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Lab News -- January 18, 2008

January 18, 2008

LabNews 01/18/2008PDF (450 kb)

Sandia researchers develop integrated energy-water model for planning/management purposes

By Chris Burroughs

Water and energy are inextricably linked. It takes large volumes of water to produce energy and significant amounts of low-cost energy to treat and distribute water.

But the planning and management of these fundamental resources have historically been done in isolation.

A Sandia research team is attempting to remedy the situation by developing interactive computer modeling tools that integrate the two for planning and management purposes.

“Our model will allow energy and water producers, resource managers, regulators, and decision makers to look at the different tradeoffs of water use and energy production caused by uncertainties in population, energy demand, climate, and the economy,” says Vince Tidwell (6313), principle investigator.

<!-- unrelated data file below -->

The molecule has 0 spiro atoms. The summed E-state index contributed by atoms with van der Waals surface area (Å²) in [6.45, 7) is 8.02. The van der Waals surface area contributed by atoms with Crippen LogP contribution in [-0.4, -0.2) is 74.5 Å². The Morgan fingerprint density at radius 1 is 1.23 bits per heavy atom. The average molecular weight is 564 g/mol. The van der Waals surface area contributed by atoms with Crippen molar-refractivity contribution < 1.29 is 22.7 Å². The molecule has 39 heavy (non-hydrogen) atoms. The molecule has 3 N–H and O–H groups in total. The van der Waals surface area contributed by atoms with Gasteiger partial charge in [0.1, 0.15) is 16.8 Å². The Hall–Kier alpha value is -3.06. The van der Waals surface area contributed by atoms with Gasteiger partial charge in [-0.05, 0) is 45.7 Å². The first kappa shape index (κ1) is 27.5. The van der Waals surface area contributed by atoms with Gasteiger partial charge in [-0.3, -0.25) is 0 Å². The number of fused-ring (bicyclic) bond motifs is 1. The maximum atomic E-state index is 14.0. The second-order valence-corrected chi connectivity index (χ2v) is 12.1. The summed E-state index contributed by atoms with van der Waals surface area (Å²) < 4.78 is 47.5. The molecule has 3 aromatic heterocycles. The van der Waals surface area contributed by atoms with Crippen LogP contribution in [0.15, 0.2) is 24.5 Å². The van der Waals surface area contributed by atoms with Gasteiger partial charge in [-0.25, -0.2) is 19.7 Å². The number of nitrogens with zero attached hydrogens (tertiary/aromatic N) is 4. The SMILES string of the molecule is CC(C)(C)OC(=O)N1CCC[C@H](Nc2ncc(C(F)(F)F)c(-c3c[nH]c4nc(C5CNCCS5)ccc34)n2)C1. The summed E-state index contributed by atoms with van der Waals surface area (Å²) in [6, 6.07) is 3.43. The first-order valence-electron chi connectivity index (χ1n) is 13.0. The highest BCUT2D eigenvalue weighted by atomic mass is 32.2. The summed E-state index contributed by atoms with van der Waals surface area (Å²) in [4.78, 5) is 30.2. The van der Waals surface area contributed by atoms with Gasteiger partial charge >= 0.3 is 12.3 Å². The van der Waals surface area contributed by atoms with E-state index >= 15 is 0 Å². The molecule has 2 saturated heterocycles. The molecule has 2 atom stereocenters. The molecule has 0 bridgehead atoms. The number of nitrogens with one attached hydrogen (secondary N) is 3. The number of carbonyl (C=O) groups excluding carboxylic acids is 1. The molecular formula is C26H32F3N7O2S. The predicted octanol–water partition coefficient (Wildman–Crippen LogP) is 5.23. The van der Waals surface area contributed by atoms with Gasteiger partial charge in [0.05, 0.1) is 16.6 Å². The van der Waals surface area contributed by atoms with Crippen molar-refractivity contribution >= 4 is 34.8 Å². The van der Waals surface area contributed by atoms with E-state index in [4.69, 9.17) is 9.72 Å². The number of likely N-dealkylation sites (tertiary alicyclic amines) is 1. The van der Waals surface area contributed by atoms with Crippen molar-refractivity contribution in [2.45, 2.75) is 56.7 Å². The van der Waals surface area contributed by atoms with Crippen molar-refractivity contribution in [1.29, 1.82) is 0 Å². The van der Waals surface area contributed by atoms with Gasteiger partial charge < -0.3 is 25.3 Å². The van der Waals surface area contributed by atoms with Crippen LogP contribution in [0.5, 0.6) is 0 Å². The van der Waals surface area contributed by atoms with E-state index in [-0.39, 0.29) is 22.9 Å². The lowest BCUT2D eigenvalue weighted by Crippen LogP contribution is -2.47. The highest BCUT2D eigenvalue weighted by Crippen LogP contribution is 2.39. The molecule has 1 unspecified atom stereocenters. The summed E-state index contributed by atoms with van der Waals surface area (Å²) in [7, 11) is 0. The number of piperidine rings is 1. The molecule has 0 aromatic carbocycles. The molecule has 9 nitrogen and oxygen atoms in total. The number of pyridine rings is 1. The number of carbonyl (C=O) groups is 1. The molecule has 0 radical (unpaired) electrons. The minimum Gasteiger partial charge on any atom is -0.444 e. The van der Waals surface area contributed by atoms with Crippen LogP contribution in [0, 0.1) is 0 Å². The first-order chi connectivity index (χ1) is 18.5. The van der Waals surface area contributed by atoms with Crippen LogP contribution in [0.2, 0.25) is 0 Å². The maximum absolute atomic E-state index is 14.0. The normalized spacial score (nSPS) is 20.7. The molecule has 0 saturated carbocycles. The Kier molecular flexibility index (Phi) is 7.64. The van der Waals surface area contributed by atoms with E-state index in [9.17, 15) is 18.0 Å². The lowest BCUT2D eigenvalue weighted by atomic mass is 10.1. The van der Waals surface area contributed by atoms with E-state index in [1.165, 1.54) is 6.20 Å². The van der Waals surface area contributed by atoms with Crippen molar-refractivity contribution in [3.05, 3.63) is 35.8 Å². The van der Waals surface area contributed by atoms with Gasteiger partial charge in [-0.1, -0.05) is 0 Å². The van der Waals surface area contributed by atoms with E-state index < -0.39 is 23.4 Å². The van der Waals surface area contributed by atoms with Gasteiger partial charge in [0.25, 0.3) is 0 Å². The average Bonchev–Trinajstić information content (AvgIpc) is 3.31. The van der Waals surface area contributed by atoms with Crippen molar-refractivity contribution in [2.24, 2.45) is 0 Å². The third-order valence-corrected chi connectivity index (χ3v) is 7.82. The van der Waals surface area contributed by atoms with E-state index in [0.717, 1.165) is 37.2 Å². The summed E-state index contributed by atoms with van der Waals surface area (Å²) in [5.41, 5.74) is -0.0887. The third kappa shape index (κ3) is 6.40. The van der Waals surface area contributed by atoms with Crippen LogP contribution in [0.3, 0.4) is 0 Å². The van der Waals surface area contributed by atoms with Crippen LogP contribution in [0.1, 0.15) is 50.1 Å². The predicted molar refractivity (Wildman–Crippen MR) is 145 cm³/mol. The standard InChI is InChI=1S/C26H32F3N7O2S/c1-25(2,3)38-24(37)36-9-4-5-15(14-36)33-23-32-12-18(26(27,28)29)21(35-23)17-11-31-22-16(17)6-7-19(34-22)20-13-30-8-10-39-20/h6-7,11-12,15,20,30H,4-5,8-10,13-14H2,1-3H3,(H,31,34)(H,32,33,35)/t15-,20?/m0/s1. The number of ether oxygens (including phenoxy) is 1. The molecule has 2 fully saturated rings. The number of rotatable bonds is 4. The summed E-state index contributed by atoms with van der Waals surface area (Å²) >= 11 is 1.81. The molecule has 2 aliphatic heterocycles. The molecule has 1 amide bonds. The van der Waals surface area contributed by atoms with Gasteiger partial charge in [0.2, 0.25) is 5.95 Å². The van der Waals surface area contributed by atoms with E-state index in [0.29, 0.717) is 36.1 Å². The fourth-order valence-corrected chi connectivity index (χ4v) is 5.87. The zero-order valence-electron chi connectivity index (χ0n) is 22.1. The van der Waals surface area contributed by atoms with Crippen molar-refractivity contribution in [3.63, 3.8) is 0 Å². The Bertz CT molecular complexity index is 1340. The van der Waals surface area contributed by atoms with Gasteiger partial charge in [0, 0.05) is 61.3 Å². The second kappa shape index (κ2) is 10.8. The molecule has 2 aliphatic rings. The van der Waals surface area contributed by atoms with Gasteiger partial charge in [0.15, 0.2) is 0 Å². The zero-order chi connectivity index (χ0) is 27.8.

Specifically, the model will help answer questions dealing with possible energy and water shortfall scenarios for particular regions; tradeoffs between alternate energy futures to meet projected shortfalls; tradeoffs between alternate water allocation schemes; economic and environmental consequences of these alternative futures; and potential consequences of alternative energy, environmental, and/or water policies.

The research is in its second year of three-year funding through Sandia’s internal Laboratory Directed Research and Development (LDRD) program.